Close your eyes. The world is a very different place. The old cliché that a picture is worth a thousand words to humans is actually true, if not an understatement. Vision provides so much context. What if a picture was worth a thousand words to your smartphone and other devices? Right now, the camera on our smartphone captures a high-quality image, but what if it could understand the image and not just see it as millions of individual pixels? What if it could recognize objects, figure out context, draw conclusions, and then use that information to take an action (like your camera automatically changing settings to take the perfect picture for a given scene)? That’s where we are heading as Qualcomm brings cognitive technologies to life. And visual perception is a key ingredient.
Visual perception will unlock many new possibilities for our devices. Your smartphone will make travel easier through augmented reality by describing landmarks around you and translating street signs written in a foreign language. Drones will be able to autonomously explore and inspect unsafe areas, instead of humans. Robots will be able to assist us in our daily tasks, whether it is cleaning the house or organizing the garage. And autonomous cars will be able to independently drive themselves, identifying hazards, signs, traffic signals, and pedestrians, making our commuting lives easier and more productive.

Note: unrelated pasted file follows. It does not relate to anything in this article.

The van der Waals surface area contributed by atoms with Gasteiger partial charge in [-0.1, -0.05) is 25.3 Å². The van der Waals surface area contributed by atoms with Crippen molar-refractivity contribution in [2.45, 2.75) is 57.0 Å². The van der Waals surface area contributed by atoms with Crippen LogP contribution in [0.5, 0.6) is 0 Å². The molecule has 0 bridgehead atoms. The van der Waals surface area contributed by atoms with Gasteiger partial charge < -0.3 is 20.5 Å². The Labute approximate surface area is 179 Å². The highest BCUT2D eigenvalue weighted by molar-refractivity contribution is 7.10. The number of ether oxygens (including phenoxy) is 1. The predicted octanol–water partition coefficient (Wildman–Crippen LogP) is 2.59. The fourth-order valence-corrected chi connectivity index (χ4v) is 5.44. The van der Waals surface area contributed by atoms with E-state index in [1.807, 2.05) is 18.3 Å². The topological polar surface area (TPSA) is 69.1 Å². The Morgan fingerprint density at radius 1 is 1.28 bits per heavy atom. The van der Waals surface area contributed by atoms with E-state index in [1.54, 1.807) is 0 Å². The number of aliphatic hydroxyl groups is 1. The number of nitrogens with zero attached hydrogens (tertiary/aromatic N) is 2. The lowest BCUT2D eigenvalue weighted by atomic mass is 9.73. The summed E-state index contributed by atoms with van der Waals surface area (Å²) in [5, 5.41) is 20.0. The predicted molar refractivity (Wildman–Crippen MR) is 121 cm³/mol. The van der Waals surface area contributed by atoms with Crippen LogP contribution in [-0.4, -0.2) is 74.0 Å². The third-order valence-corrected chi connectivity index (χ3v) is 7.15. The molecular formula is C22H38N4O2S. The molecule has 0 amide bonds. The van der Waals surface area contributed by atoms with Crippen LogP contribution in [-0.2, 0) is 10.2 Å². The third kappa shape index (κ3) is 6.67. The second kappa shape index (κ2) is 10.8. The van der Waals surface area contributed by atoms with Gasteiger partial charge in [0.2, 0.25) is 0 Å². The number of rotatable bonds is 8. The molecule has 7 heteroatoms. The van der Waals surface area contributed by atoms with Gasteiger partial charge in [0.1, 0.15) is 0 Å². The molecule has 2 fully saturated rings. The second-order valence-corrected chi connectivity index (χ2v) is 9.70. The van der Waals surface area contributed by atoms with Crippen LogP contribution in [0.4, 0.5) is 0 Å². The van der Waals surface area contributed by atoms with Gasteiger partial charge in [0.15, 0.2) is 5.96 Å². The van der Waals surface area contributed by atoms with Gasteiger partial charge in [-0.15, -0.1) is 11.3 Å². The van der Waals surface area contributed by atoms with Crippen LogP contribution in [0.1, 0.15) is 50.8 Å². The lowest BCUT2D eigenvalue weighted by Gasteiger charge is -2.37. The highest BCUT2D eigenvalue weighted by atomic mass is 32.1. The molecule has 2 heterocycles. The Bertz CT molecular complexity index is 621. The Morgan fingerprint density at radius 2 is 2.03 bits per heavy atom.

So what’s the best approach for visual perception? Deep learning-based approaches are repeatedly demonstrating state-of-the-art results in visual perception tasks. Deep learning networks have been primarily run in the cloud, where server farms with almost unlimited compute resources have the luxury of being plugged into the wall. However, cloud-based visual perception is simply not feasible for the requirements of some of the mobile device applications I described above. Would you really want your car relying on the cloud when it needs to make a split second decision to avoid an accident? On-device deep learning is required for low latency and reliability. The big question is how you can run the compute-intensive deep learning networks within the power, thermal, memory bandwidth, and compute constraints of the mobile environment.
To find out the answer, be sure to check out Jeff Gehlhaar’s (Vice President, Qualcomm Research, a division of Qualcomm Technologies, Inc.) upcoming presentation about "Deep-learning-based Visual Perception in Mobile and Embedded Devices: Opportunities and Challenges" at the Embedded Vision Summit on May 12th. He’ll discuss innovative approaches Qualcomm Research has taken to make it possible to efficiently run deep-neural networks on Qualcomm Snapdragon processors. We’ll also be showing live demos of on-device deep learning in the exhibit area.
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